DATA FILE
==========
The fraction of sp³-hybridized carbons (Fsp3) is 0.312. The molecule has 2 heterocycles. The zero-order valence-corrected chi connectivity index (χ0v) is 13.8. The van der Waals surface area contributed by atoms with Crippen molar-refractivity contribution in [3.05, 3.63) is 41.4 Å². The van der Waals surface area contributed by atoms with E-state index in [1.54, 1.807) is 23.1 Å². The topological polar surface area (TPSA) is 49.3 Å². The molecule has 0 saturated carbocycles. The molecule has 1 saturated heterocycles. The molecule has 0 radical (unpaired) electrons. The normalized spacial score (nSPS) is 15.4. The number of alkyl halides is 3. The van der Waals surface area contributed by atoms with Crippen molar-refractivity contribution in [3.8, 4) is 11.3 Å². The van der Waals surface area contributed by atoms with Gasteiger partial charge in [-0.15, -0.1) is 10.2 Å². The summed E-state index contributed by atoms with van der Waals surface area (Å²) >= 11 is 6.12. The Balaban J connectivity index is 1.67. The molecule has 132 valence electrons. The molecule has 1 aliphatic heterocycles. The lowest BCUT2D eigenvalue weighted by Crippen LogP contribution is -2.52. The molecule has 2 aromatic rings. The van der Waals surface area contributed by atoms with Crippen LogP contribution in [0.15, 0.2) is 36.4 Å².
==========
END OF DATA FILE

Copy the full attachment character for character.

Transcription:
The fraction of sp³-hybridized carbons (Fsp3) is 0.312. The molecule has 2 heterocycles. The zero-order valence-corrected chi connectivity index (χ0v) is 13.8. The van der Waals surface area contributed by atoms with Crippen molar-refractivity contribution in [3.05, 3.63) is 41.4 Å². The van der Waals surface area contributed by atoms with E-state index in [1.54, 1.807) is 23.1 Å². The topological polar surface area (TPSA) is 49.3 Å². The molecule has 0 saturated carbocycles. The molecule has 1 saturated heterocycles. The molecule has 0 radical (unpaired) electrons. The normalized spacial score (nSPS) is 15.4. The number of alkyl halides is 3. The van der Waals surface area contributed by atoms with Crippen molar-refractivity contribution in [3.8, 4) is 11.3 Å². The van der Waals surface area contributed by atoms with Gasteiger partial charge in [-0.15, -0.1) is 10.2 Å². The summed E-state index contributed by atoms with van der Waals surface area (Å²) >= 11 is 6.12. The Balaban J connectivity index is 1.67. The molecule has 132 valence electrons. The molecule has 1 aliphatic heterocycles. The lowest BCUT2D eigenvalue weighted by Crippen LogP contribution is -2.52. The molecule has 2 aromatic rings. The van der Waals surface area contributed by atoms with Crippen LogP contribution in [0.15, 0.2) is 36.4 Å².